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SHIMONOSEKI, Japan - Whaling officials today rejected a U.S. request to allow Alaska Eskimos to hunt whales, threatening a tradition dating back thousands of years that still feeds many Eskimos.
The decision at the International Whaling Commission's annual meeting here angered American delegates and was widely seen as payback for U.S. opposition to Japanese-led efforts to lift a 1986 ban on commercial whaling.
The United States had asked the commission to renew a quota allowing the Eskimos to hunt 55 bowhead whales over five years.
But the request received 32 votes in favor and 11 opposed today, the final day of the meeting, short of the three-fourths majority of the IWC's 48 members needed to pass. The proposal was also rejected by delegates on Thursday, and the amended version was resubmitted today.
Before this week's votes, aboriginal hunting quotas had never been denied since the body began ruling on the issue in the early 1970s.
"In the history of the IWC, it was the most unjust, unkind and unfair vote that was ever taken," said Rolland Schmitten, the head of the U.S. delegation. "That vote literally denied people to feed their families."
George Ahmaogak, whose Inupiat people on Alaska's Arctic Coast were included in the quotas, said the 7,500 Inupiats in Alaska have depended on the whale hunts for millennia
"This vote was very disappointing. It's an unfortunate day for us," Ahmaogak said. "Whale provides a lot of nutritional needs for our people, and once we lose that we're in bad shape."
The hunts have been going on for 8,000 years, and no part of the whale is wasted. The stomach and bladder are used for drums, the bones for artwork, and all parts of the whale, including tongue and other organs, are eaten.
Eskimos would lose a big food source without the whale hunts, but they would not go hungry. There are food stores and markets in their villages.
A similar measure allowing the United States' Makah Indians to hunt four gray whales annually, rejected by the IWC on Thursday, was approved today in a fresh ballot. Russia's request for 120 gray whales annually for its indigenous Chukotka people was voted down.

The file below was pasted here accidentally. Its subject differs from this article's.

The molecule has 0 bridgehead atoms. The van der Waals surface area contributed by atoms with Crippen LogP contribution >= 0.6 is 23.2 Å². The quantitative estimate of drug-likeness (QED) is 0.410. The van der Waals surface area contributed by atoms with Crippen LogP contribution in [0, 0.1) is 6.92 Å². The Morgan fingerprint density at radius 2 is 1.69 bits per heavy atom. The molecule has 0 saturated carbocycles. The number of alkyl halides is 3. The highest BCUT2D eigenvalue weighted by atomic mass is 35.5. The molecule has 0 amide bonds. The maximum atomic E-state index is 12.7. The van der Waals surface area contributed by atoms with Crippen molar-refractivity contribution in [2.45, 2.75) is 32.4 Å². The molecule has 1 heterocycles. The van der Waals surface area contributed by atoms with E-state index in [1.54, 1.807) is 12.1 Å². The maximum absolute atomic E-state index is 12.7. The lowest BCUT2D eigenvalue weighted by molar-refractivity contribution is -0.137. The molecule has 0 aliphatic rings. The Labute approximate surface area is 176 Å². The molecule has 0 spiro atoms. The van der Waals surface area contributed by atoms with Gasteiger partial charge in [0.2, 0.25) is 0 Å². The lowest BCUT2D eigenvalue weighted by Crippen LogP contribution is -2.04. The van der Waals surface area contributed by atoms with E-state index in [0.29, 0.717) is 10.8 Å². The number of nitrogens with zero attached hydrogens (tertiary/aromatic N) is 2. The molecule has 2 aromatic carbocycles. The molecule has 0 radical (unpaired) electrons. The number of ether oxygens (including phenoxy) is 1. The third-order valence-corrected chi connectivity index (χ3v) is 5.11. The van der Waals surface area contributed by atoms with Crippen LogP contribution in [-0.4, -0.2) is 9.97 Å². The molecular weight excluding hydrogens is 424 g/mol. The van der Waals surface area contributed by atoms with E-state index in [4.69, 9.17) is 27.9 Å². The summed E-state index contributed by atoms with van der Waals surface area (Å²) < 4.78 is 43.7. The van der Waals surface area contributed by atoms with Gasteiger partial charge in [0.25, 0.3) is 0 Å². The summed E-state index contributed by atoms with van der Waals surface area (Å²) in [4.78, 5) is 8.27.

Japan had blasted the U.S. request as hypocritical. It said that if such kills are approved, Japan should be granted the right to coastal whaling.
The United States, Britain and other nations opposed lifting the IWC's commercial whaling ban, and on Thursday they helped defeat a motion to end the ban, angering Japan and other pro-whaling countries.
The quota for the Eskimos has been at the center of a disagreement between nations for and against whaling that has raised concerns about a deadlock at the IWC annual meeting in this former Japanese whaling hub.
In closed-door talks late Thursday, the United States and Japan seemed close to a compromise after the initial rejection of the proposal. U.S. delegates also appeared to have swayed other nations initially opposed to the quotas.
But when the new aboriginal quotas request went to a vote today, Japan, Mongolia and several Caribbean nations again voted against it.
Today the United States and Russia resubmitted the requests under two separate proposals. The one on Makah whaling rights was approved. The other, which would have reduced the Inupiat Eskimos' haul by one bowhead whale and renewed the Russian Chukotka quota, was voted down.
Japanese officials opposed the requests after Japan was denied the right Tuesday to let four coastal whaling towns catch a total of 50 minke whales from nearby waters.
American officials say aboriginal whaling differs from Japan's coastal whaling because there is no commercial benefit.
Andres Rozental, head of the Mexican delegation, lashed out at nations that voted against the quotas, saying the vote "had absolutely nothing do with the purpose and origins of aboriginal whaling and everything to do with politics."